The report said Baley had been urging Home Affairs Secretary Priti Patel, Interior Minister, on the matter, asking for the move to be included in the Online Harms Bill which is expected to be tabled in parliament this year.
A spokesman for the Bank of England said the central bank had not commented on private meetings and would not say whether Baley had spoken to Patel about the matter or not.
He said the governor had been at the forefront of the Online Harms Bill to be extended to meet financial services.
However, a spokesman said the article was under the auspices of the Financial Conduct Authority (FCA) rather than the Bank of England, and it was not for the FCA to formulate policy in this area. Bailey was the head of the CCA before he took over the reins of the bank.
As things stand, the Online Harms Bill will force Internet hackers to deal with problems such as online child trafficking and terrorism, but not financial fraud that erupted during the COVID-19 epidemic.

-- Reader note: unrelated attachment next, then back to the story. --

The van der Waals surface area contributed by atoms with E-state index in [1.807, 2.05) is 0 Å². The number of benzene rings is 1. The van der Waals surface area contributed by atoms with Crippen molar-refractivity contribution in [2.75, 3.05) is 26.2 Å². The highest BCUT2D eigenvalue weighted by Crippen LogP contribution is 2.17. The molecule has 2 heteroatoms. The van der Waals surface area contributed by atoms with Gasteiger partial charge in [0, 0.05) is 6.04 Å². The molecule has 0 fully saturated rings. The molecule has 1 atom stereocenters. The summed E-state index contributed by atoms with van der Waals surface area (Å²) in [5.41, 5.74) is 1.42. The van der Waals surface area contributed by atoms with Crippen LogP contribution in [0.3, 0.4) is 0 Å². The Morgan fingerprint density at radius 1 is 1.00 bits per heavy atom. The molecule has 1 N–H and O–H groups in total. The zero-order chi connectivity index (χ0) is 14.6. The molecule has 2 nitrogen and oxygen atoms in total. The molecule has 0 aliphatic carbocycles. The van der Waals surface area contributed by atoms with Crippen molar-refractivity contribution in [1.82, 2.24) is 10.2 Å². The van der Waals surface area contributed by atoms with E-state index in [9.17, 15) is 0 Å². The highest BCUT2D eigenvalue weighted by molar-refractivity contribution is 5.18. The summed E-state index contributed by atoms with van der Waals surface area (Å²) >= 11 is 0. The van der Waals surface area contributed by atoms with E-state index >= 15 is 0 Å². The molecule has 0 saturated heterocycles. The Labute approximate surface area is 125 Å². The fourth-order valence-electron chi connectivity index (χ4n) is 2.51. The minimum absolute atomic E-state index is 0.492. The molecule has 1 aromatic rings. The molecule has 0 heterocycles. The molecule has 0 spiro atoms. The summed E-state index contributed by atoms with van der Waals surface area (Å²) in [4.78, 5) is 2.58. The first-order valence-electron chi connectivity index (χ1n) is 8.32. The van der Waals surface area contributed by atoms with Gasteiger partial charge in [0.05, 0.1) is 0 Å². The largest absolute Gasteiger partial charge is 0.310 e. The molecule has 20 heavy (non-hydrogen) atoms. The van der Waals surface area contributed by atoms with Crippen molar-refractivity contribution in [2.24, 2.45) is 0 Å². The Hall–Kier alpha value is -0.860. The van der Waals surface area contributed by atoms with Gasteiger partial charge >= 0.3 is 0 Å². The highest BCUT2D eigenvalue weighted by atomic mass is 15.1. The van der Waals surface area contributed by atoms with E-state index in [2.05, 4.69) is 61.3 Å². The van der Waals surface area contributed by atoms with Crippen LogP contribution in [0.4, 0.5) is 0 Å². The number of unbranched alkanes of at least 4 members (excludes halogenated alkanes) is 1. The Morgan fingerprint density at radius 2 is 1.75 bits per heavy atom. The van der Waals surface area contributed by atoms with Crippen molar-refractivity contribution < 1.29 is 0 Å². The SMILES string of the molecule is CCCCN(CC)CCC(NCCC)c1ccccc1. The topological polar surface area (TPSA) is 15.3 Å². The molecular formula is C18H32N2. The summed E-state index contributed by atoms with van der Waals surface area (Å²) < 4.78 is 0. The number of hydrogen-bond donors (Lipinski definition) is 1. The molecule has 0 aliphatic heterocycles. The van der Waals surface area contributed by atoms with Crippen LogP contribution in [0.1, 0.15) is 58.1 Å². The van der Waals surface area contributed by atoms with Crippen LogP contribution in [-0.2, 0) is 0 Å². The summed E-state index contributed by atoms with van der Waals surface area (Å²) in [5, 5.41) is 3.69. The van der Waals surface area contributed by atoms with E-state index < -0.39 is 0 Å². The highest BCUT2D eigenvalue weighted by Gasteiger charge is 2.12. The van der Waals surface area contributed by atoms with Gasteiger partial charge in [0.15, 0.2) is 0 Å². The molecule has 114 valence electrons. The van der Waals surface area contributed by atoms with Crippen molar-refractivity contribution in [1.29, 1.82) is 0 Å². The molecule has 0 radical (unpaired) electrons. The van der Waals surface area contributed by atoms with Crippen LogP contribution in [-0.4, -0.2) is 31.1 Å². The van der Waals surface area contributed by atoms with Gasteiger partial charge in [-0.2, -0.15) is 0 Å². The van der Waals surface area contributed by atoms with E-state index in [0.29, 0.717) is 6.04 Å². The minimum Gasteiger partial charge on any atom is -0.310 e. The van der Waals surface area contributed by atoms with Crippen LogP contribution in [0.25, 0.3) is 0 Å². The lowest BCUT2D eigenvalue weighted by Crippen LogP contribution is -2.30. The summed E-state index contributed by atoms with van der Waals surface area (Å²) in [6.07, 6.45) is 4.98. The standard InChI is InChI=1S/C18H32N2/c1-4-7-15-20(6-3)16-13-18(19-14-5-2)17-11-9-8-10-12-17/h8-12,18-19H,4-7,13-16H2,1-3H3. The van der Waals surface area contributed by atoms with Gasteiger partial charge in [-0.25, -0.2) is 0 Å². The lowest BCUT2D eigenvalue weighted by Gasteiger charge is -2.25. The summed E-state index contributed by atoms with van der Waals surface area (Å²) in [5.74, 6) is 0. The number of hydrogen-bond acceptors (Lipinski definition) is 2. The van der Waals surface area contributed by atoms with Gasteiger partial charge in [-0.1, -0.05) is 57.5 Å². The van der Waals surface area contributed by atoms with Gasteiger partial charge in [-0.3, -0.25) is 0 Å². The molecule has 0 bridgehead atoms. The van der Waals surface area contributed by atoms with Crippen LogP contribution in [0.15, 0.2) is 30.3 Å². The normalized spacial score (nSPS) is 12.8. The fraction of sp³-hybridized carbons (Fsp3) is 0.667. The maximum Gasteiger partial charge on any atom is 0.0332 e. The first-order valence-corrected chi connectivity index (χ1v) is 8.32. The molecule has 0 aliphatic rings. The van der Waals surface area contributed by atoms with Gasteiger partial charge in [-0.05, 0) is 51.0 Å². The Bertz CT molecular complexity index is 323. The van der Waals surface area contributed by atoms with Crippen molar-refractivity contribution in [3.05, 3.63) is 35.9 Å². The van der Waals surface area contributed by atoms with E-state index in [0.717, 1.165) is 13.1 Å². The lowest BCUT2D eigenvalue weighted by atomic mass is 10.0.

Critics accuse Google of profiting because companies or individuals who want to advertise get-rich-quick scams or other scams can pay a large web company to find prominent sites for search results, reports the Sunday Times.
Google claims to have reduced fraudulent websites when it was notified, and in the past has blamed improper guidance from regulators for the difficulty of enforcing laws regarding fraud.
According to a media report from January 2020, which was marked by a spokesman for the Bank of England, Bailey, who was at the FCA at the time, had said in private emails that companies using Google had been able to find laws that should protect unfair sales.
Estelle Shirbon reports.